Monday, April 30, 2012

Clearing the bush

Well, I expect things are a bit tidier now when tree felling in the bush happens. I saw quite a few tree felling sites when I was a kid as my father did some tree felling when things were quiet on the farm.

They were ugly ugly places. I did not pick it up at the time, but remembering now, they were bad. Apart from grand trees crashing to the ground, smashing other trees as they fell, and possibly destroying whatever was living in the tree, what was probably the worst, was the spillage of diesel. It went everywhere. Empty fuel drums would be left behind. The chainsaw needed an oil change? Tip the old oil out onto the ground.

If you repeat this through many forests, it is nasty stuff right through so much of our bushland. Yet, to visit the same places now, they would  probably look quite ok, revived and survived. Perhaps an environmentalist would disagree after some study, and they may well be correct, but the real issue is the lack of respect for nature. We did things like that because we could and we felt no responsibility to clean up after ourselves.  

It is not just in the bush where such things happened. When I was a child, people regularly threw rubbish on the ground, the difference being that much of what was rubbish then would quickly break down, unlike present day plastics. Do that now and you stand a chance of being fined. You will certainly get stared at.


  1. I take issue with you throwing your rubbish on the ground as a child. Your parents allowed this? I remember always taking any rubbish home, from anywhere, to put in our bin. My parents would have been horrified if I'd thrown so much as a lolly wrapper on the ground. My own children learned the same as did any child who came to play or sleepover. I agree that old oil dumped on the soil is a bad thing, but hopefully it doesn't still go on.

  2. River, I never threw rubbish on the ground, but many people did. My father used to throw beer cans out of the car into the bush (not so bad because they were tin and rusted away quite quickly, but beer bottles did not) and he used to dump rubbish at a tip in the bush, that was probably illegal dumping on government land, but everyone used the same place to dump rubbish.

  3. Hello Andrew:
    We are always very sad, and the case of Rain Forests exceedingly concerned, to see trees felled for whatever reason although do accept that at times it may be necessary.

    As for people 'littering up' the countryside, do not get us started!!

  4. As a tin lid I was taught to keep the streets clean by putting rubbish in the gutter. Ahem.

    The block where I built my country house had a gaping hole in it where a well was once sited. The elderly chap I bought it from always poured his sump oil down the hole after servicing his car/trucks. Dread to think what this did to the water table.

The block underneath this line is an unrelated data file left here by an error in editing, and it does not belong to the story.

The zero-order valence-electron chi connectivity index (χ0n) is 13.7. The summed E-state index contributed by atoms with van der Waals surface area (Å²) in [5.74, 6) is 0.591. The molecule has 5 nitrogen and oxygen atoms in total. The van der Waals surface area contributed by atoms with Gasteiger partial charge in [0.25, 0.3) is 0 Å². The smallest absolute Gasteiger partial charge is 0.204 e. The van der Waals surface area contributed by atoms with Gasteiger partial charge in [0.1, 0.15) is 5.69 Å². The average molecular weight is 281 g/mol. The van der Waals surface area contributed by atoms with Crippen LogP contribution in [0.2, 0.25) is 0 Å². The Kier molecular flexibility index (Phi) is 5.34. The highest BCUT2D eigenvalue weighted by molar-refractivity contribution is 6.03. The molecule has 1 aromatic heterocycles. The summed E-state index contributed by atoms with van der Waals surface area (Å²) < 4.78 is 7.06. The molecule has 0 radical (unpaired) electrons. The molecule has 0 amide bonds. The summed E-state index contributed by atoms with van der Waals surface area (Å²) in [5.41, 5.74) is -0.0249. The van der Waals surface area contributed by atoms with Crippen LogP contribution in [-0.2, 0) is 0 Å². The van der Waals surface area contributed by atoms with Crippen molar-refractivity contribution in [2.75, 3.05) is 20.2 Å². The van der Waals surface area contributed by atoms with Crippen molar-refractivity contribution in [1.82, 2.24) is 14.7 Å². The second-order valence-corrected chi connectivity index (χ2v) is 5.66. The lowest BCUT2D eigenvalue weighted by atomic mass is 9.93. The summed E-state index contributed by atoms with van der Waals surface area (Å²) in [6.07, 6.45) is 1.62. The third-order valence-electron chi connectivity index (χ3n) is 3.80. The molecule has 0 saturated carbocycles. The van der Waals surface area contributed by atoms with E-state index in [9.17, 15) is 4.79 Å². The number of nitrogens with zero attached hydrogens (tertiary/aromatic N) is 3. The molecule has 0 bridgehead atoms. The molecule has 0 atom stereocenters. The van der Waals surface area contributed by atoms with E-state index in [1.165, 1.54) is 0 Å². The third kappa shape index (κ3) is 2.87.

One great puzzle is people who walk all the way to a rubbish bin, throw their rubbish, miss the bin, then walk off and leave the rubbish on the ground.

    Every time I drive down the Hume [and/or on some other well travelled roads] I know exactly which properties will look like dumps, littered with dead rain water tanks, tractor chassis etc. Sadly, some of the owners are relatives. [Distant, of course.]

    We need a deposit scheme for bottles and cans. The SA scheme must be more than 30 years old by now - have we done nothing because no one knew how to privatise it?

  5. JayLa, I expect littering is more of a problem in Hungary than Britain?

    FC, the sump oil would have preserved the house stumps very well. Yes, that is funny about rubbish bins. At least the intention is there. Clearly vested interests are not allowing the bottle and can return scheme happen here. Even Labor wouldn't do it.

  6. Dad felled trees as weekend work amongst others - and would proudly point at areas he had cleared in order to feed the family - but our garbage tin put out at the end of the week with 7 living in the house was one small tin bin... Contrast that to the huge bins we all put out these days with just ones and twos living in the too.
    I remember how we lived in the 60's mainly and we used everything - brown bags that we brought sugar and flour home in were reused as lunch bags over and over.

    We have to stop putting blame on farmers etc for the chemicals etc. Most farmers were told by graduates from Agriculture colleges that if they didn't use certain chemicals their milk/ meat/ crops would not be bought by the cooperative of same such. It wasn't the bureaucrats and scientists who first got sick - was the farmers and their families - most farming families I know today know much more about farming sustainably than those of us who get our meat from a shop all neatly wrapped up. Sometimes I have to hold my tongue when I am in a group of chatters who blame the working farmers for everything - yet create a huge problem with their own lifestyles that they never consider...

    as for littering - I have never seen so much litter here at Point Cook ever...Once it was free to go to the tip - Down here in the Wyndham area its $19 for a carload - at my old home it was $5 - so the councils have turned it into a moneymaking thing -

  7. MC, I remember my grandparent's rubbish bin. It was tiny. But we used to burn things too.

    I've heard figures of $30 for some 'transfer stations', that is tips.

    I don't blame farmers for much. It was a different time. What I do blame them for though is land erosion that was happening before their very eyes, and few did anything about it.